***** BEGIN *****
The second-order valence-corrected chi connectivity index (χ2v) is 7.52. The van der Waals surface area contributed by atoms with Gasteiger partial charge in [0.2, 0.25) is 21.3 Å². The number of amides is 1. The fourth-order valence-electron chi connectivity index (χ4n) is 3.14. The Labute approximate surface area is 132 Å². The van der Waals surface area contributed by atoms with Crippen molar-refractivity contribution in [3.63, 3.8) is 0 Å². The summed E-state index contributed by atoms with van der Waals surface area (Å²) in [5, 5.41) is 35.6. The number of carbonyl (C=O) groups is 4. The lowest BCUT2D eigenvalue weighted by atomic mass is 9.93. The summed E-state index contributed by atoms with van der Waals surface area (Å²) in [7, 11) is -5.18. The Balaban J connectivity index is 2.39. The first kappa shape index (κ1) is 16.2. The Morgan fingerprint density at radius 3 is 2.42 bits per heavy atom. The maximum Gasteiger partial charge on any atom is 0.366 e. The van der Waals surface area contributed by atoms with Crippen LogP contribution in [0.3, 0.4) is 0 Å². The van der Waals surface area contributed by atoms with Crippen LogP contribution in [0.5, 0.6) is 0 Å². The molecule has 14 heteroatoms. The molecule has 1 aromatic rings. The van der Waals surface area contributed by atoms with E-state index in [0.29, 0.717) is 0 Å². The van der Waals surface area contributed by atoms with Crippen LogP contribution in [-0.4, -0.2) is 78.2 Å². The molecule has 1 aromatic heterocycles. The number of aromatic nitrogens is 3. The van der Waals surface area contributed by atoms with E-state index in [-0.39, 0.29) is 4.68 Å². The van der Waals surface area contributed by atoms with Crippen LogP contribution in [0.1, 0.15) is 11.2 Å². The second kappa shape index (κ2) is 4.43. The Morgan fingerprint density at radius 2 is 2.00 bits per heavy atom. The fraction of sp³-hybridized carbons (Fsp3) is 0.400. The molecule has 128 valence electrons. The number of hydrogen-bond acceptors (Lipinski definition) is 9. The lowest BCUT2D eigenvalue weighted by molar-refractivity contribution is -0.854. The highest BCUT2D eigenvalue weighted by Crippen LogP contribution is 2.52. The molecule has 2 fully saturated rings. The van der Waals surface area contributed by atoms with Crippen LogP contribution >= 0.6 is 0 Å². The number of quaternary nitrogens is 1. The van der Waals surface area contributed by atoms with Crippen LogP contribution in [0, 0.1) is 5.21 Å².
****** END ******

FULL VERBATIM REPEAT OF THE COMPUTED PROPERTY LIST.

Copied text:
The second-order valence-corrected chi connectivity index (χ2v) is 7.52. The van der Waals surface area contributed by atoms with Gasteiger partial charge in [0.2, 0.25) is 21.3 Å². The number of amides is 1. The fourth-order valence-electron chi connectivity index (χ4n) is 3.14. The Labute approximate surface area is 132 Å². The van der Waals surface area contributed by atoms with Crippen molar-refractivity contribution in [3.63, 3.8) is 0 Å². The summed E-state index contributed by atoms with van der Waals surface area (Å²) in [5, 5.41) is 35.6. The number of carbonyl (C=O) groups is 4. The lowest BCUT2D eigenvalue weighted by atomic mass is 9.93. The summed E-state index contributed by atoms with van der Waals surface area (Å²) in [7, 11) is -5.18. The Balaban J connectivity index is 2.39. The first kappa shape index (κ1) is 16.2. The Morgan fingerprint density at radius 3 is 2.42 bits per heavy atom. The maximum Gasteiger partial charge on any atom is 0.366 e. The van der Waals surface area contributed by atoms with Crippen LogP contribution in [0.3, 0.4) is 0 Å². The van der Waals surface area contributed by atoms with Crippen LogP contribution in [0.5, 0.6) is 0 Å². The molecule has 14 heteroatoms. The molecule has 1 aromatic rings. The van der Waals surface area contributed by atoms with E-state index in [0.29, 0.717) is 0 Å². The van der Waals surface area contributed by atoms with Crippen LogP contribution in [-0.4, -0.2) is 78.2 Å². The molecule has 1 aromatic heterocycles. The number of aromatic nitrogens is 3. The van der Waals surface area contributed by atoms with E-state index in [-0.39, 0.29) is 4.68 Å². The van der Waals surface area contributed by atoms with Crippen LogP contribution in [0.1, 0.15) is 11.2 Å². The second kappa shape index (κ2) is 4.43. The Morgan fingerprint density at radius 2 is 2.00 bits per heavy atom. The fraction of sp³-hybridized carbons (Fsp3) is 0.400. The molecule has 128 valence electrons. The number of hydrogen-bond acceptors (Lipinski definition) is 9. The lowest BCUT2D eigenvalue weighted by molar-refractivity contribution is -0.854. The highest BCUT2D eigenvalue weighted by Crippen LogP contribution is 2.52. The molecule has 2 fully saturated rings. The van der Waals surface area contributed by atoms with Crippen LogP contribution >= 0.6 is 0 Å². The number of quaternary nitrogens is 1. The van der Waals surface area contributed by atoms with Crippen LogP contribution in [0, 0.1) is 5.21 Å².